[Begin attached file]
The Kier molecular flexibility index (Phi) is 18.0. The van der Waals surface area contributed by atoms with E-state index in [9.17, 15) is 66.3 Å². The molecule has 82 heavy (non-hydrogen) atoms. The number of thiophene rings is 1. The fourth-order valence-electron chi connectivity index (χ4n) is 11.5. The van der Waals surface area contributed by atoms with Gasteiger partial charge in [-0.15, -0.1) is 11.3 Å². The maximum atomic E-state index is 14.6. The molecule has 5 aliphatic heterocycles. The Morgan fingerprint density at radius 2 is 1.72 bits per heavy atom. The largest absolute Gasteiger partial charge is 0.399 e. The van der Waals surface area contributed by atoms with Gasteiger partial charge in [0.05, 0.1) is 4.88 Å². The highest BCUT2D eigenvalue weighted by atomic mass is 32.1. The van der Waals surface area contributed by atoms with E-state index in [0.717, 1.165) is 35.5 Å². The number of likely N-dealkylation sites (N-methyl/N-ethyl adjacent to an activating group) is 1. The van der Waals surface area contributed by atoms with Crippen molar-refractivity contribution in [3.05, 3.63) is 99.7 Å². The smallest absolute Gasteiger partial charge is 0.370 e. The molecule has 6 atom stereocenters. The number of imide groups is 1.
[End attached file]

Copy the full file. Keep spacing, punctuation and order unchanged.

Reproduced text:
The Kier molecular flexibility index (Phi) is 18.0. The van der Waals surface area contributed by atoms with E-state index in [9.17, 15) is 66.3 Å². The molecule has 82 heavy (non-hydrogen) atoms. The number of thiophene rings is 1. The fourth-order valence-electron chi connectivity index (χ4n) is 11.5. The van der Waals surface area contributed by atoms with Gasteiger partial charge in [-0.15, -0.1) is 11.3 Å². The maximum atomic E-state index is 14.6. The molecule has 5 aliphatic heterocycles. The Morgan fingerprint density at radius 2 is 1.72 bits per heavy atom. The largest absolute Gasteiger partial charge is 0.399 e. The van der Waals surface area contributed by atoms with Gasteiger partial charge in [0.05, 0.1) is 4.88 Å². The highest BCUT2D eigenvalue weighted by atomic mass is 32.1. The van der Waals surface area contributed by atoms with E-state index in [0.717, 1.165) is 35.5 Å². The number of likely N-dealkylation sites (N-methyl/N-ethyl adjacent to an activating group) is 1. The van der Waals surface area contributed by atoms with Crippen molar-refractivity contribution in [3.05, 3.63) is 99.7 Å². The smallest absolute Gasteiger partial charge is 0.370 e. The molecule has 6 atom stereocenters. The number of imide groups is 1.